Like any other corporation its size, Amazon spends a lot of money lobbying governments—$4.7 million in 2011-2012 in the US alone, mostly on defensive measures guarding its tax privileges and labour advantages.
All that, I think, should make people more ambivalent about Amazon than they might otherwise be, but none of it adds up to a good case for the sort of hatred one routinely encounters in coverage of the retail giant's commercial actions. Two years ago, for instance, Amazon unveiled a mobile app to help consumers compare the price of books and other commodities in stores with the prices on their site, initially attracting new users with a 5% discount on all sales made through the app, and the bile exploded. “Most of you have no doubt been made aware of Amazon's latest thuggish, brutal—and brilliant—idea to squeeze out its competition,” wrote one observer. Another more calmly remarked, “In essence, the app allows Amazon to turn every retail outlet in America into a showroom, using competitors' own stores to drive business to its web site.” Many people (including at least one Republican senator) wasted no time calling the Price Check app “anti-competitive” and “vaguely monopolistic.”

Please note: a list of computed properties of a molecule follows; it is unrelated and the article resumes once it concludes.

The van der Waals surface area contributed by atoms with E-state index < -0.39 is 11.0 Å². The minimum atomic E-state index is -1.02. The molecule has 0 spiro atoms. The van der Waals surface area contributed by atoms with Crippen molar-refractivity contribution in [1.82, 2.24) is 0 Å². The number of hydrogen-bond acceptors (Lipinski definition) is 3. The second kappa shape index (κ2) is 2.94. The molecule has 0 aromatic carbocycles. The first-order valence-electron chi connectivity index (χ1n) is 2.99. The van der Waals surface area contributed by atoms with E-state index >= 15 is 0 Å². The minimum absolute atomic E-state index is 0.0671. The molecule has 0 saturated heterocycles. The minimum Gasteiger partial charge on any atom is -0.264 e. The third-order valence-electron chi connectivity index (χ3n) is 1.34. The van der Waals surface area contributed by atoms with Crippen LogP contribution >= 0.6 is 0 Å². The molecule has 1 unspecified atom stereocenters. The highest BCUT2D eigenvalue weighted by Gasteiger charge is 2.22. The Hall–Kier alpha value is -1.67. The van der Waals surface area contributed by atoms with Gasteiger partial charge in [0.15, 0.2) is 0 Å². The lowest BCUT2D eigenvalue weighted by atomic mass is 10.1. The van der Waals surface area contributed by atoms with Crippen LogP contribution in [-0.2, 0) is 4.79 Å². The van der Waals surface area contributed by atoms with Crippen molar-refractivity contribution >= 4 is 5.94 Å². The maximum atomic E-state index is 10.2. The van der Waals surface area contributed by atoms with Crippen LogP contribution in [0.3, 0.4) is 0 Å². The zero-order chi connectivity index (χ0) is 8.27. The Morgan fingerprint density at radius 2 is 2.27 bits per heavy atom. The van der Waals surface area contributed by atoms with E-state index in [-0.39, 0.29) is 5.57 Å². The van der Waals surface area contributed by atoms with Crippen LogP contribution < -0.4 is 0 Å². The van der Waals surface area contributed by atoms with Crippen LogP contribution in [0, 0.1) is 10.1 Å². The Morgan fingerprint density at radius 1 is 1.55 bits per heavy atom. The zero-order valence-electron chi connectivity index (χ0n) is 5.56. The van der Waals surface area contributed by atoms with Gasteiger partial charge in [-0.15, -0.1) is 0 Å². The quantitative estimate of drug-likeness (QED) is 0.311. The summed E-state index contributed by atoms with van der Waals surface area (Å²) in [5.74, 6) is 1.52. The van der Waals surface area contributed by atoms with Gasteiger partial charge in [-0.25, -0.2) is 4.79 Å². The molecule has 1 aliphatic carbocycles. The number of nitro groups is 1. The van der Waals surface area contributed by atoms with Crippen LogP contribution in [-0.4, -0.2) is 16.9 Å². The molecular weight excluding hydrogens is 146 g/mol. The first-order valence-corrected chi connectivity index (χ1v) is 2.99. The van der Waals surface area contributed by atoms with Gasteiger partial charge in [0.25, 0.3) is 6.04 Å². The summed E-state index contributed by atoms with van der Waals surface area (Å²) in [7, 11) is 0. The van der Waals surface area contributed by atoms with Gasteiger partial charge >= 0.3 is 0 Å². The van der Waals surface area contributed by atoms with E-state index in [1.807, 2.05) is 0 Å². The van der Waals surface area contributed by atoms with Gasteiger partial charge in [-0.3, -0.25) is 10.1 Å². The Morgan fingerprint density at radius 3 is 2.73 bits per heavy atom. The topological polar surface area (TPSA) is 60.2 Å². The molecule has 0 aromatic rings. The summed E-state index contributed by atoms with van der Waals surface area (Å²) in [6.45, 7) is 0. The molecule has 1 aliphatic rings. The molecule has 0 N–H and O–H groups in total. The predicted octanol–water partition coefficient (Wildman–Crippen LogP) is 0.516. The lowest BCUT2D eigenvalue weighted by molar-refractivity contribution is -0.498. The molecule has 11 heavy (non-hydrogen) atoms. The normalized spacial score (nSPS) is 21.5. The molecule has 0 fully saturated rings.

“Vaguely” is right. Looked at another way, the same technology that lets Amazon use brick-and-mortar retailers as showrooms lets you use the Amazon website to find books in your local library. The truth of the matter is that the Internet is lowering transaction costs (like the cost of comparing prices) across the board, and the idea that we can turn that feature off without incalculable damage to the economy is real madness.
And all the talk of “monopoly,” as usual, serves to exonerate the actual source of all monopoly privilege: the state. Where Amazon enjoys an actual monopoly, like over its silly 1-click patent, people may grumble, but after all, we need to encourage innovation so “intellectual property” must be honoured, right? Where it has no monopoly and never will—where, in fact, the technology that it uses to create its remarkable disruptive business model makes it impossible for it to be the only seller—people point and darkly mutter “watch out for Phase Two!”
Don't believe it. The day Amazon drives up its prices and starts cackling is the day venture capital rains down like manna on the company that undercuts it.
Last month, in discussing the proposed Quebec law to eliminate deep discounts, I remarked that anyone who really wants to encourage people to read more and buy more books ought to want books to be cheaper, but I could have gone further. Everyone ought to want books to be cheaper, all other things being equal, because the money readers save buying cheaper books will likely go to other purchases.
Book lovers of the world: Stop worrying and learn to love Amazon.
* Larry Deck is a librarian who lives in Montreal.